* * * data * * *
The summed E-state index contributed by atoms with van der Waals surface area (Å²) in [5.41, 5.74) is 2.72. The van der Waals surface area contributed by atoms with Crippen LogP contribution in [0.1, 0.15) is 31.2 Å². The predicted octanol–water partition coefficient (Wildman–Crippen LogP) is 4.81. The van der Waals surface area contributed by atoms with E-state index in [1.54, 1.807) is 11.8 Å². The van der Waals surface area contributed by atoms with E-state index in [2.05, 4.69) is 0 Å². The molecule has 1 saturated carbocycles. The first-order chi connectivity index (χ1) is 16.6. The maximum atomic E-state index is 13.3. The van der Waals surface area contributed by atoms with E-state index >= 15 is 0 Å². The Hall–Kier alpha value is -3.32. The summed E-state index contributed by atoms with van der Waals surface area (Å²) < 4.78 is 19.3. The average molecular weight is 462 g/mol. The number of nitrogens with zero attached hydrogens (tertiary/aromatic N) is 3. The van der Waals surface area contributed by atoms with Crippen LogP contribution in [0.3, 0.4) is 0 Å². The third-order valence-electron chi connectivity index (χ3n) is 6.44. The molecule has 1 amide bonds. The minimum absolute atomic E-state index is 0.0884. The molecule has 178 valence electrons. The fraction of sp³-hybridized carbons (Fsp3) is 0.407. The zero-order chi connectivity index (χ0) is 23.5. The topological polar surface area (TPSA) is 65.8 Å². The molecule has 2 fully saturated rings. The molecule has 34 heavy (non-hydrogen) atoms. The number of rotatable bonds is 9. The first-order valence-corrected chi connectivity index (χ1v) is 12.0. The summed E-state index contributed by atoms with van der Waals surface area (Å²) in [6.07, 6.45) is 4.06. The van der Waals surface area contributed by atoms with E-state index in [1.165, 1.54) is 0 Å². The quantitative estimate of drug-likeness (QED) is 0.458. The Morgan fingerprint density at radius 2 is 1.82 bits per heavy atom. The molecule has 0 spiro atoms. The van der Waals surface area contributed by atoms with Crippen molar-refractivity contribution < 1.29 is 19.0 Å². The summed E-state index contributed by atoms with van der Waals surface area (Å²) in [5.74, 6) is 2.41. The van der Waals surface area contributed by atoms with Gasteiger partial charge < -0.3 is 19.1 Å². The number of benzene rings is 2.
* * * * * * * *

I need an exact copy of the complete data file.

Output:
The summed E-state index contributed by atoms with van der Waals surface area (Å²) in [5.41, 5.74) is 2.72. The van der Waals surface area contributed by atoms with Crippen LogP contribution in [0.1, 0.15) is 31.2 Å². The predicted octanol–water partition coefficient (Wildman–Crippen LogP) is 4.81. The van der Waals surface area contributed by atoms with E-state index in [1.54, 1.807) is 11.8 Å². The van der Waals surface area contributed by atoms with E-state index in [2.05, 4.69) is 0 Å². The molecule has 1 saturated carbocycles. The first-order chi connectivity index (χ1) is 16.6. The maximum atomic E-state index is 13.3. The van der Waals surface area contributed by atoms with E-state index >= 15 is 0 Å². The Hall–Kier alpha value is -3.32. The summed E-state index contributed by atoms with van der Waals surface area (Å²) < 4.78 is 19.3. The average molecular weight is 462 g/mol. The number of nitrogens with zero attached hydrogens (tertiary/aromatic N) is 3. The van der Waals surface area contributed by atoms with Crippen LogP contribution in [0.3, 0.4) is 0 Å². The third-order valence-electron chi connectivity index (χ3n) is 6.44. The molecule has 1 amide bonds. The minimum absolute atomic E-state index is 0.0884. The molecule has 178 valence electrons. The fraction of sp³-hybridized carbons (Fsp3) is 0.407. The zero-order chi connectivity index (χ0) is 23.5. The topological polar surface area (TPSA) is 65.8 Å². The molecule has 2 fully saturated rings. The molecule has 34 heavy (non-hydrogen) atoms. The number of rotatable bonds is 9. The first-order valence-corrected chi connectivity index (χ1v) is 12.0. The summed E-state index contributed by atoms with van der Waals surface area (Å²) in [6.07, 6.45) is 4.06. The van der Waals surface area contributed by atoms with E-state index in [1.165, 1.54) is 0 Å². The quantitative estimate of drug-likeness (QED) is 0.458. The Morgan fingerprint density at radius 2 is 1.82 bits per heavy atom. The molecule has 0 spiro atoms. The van der Waals surface area contributed by atoms with Crippen molar-refractivity contribution < 1.29 is 19.0 Å². The summed E-state index contributed by atoms with van der Waals surface area (Å²) in [5.74, 6) is 2.41. The van der Waals surface area contributed by atoms with Gasteiger partial charge < -0.3 is 19.1 Å². The number of benzene rings is 2.